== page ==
A few years ago, my mother’s good friend Elizabeth asked her for a hamantaschen recipe. This sent my mother down a rabbit-hole in search of the perfect hamantaschen. The quest lasted for several months. She tried many different approaches to the dough and resurrected old family recipes for filling. She searched out new recipes for filling in cookbooks and on the internet. She mobilized the extended family as tasters. I ate more hamantaschen than I normally would. I’m not usually a hamantaschen fan and in fact, I am normally not much of a dessert baker. But I am always supportive of my mother’s efforts.
Mine is a family rich in food-related heritage. We all love to eat; many of us love to cook and experiment. My husband Ming-Yuen bakes pies, smokes lox in a wok, and is known around town for his Peking Duck and smoked brisket. My cooking tends to be more improvisational; I make Chinese food for everyday eating and years ago switched the cuisine of the extended family Seder from Ashkenazi to Sephardic. Decades ago, my mother’s mother was the cooking columnist for the Western Canada Jewish News; her poppy seed filled hamantaschen provided the subject for one of her columns (as did a maraschino cherry version!). My husband’s grandfather worked as a cook in Chinese restaurants in New York City, including one on the Upper West Side called Shanghai d’Or which earned a brief review in the New York Times in the 1960s. Both of our mothers are excellent cooks who greatly enjoy each other’s cooking. My mom always makes banana bread for my mother-in-law when she’s in town. My mother-in-law makes Chinese vegetarian feasts for my parents. Years ago, Mom Meyer and Mom Fong shared an afternoon making matzoh balls. Mom Fong immediately had ideas for how to make “enhanced matzoh balls” with scallions, shitake mushrooms, and carrots. She went home to Queens with a box of matzoh meal and made “enhanced vegetarian” matzoh balls for the monks at her Buddhist temple.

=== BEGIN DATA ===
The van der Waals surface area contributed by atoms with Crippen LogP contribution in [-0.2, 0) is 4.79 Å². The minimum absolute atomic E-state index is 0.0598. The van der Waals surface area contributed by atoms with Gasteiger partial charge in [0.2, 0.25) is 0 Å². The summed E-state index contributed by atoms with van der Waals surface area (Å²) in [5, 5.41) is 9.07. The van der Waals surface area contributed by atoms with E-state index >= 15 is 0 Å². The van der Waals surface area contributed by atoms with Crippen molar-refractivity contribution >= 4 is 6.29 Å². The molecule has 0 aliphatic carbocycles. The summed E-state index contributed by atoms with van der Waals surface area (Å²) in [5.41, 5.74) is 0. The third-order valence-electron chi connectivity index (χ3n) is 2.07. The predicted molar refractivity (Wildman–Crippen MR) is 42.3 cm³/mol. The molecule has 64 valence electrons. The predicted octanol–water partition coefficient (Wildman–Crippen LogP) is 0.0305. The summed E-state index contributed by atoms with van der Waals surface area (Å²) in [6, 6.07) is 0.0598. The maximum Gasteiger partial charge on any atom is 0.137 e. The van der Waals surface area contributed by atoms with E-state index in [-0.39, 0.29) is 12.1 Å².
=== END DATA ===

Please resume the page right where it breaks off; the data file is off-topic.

My mother’s hamantaschen experiments yielded important results. After many batches over several months, she decided that she didn’t like her mother’s dough recipe nearly as well as she liked Rosie’s. My cousin’s partner resurrected my grandmother’s maraschino cherry recipe; my mother preferred apricot jam or poppyseed. To be honest, I didn’t like any of them as much as I wanted to. I suggested a Chinese-inspired alternative to the traditional flavors. I had a small can of red beans and a vacuum pack of roasted chestnuts in my cupboard.
Sweet red beans are commonly used as a filling, topping, or base for desserts in both China and Japan. I like the beanish-texture of the canned varieties sold in the United States under Japanese or Japanese-sounding brand names better than the more typically Chinese thick, sandy, smooth sweet bean paste. Because of this, I generally prefer the canned Japanese-style red beans to fill Chinese buns, rice balls (tangyuan), and deep-fried pumpkin dumplings. They can also be used in Chinese-style red bean soups (with rice balls) or as a topping on big bowls of shaved ice, popular in China, Japan, Korea, and Taiwan. These hamantaschen were a delicious revelation. And–added bonus: the red bean and chestnut filling could hardly be easier to make!
Rosie’s Hamantaschen Dough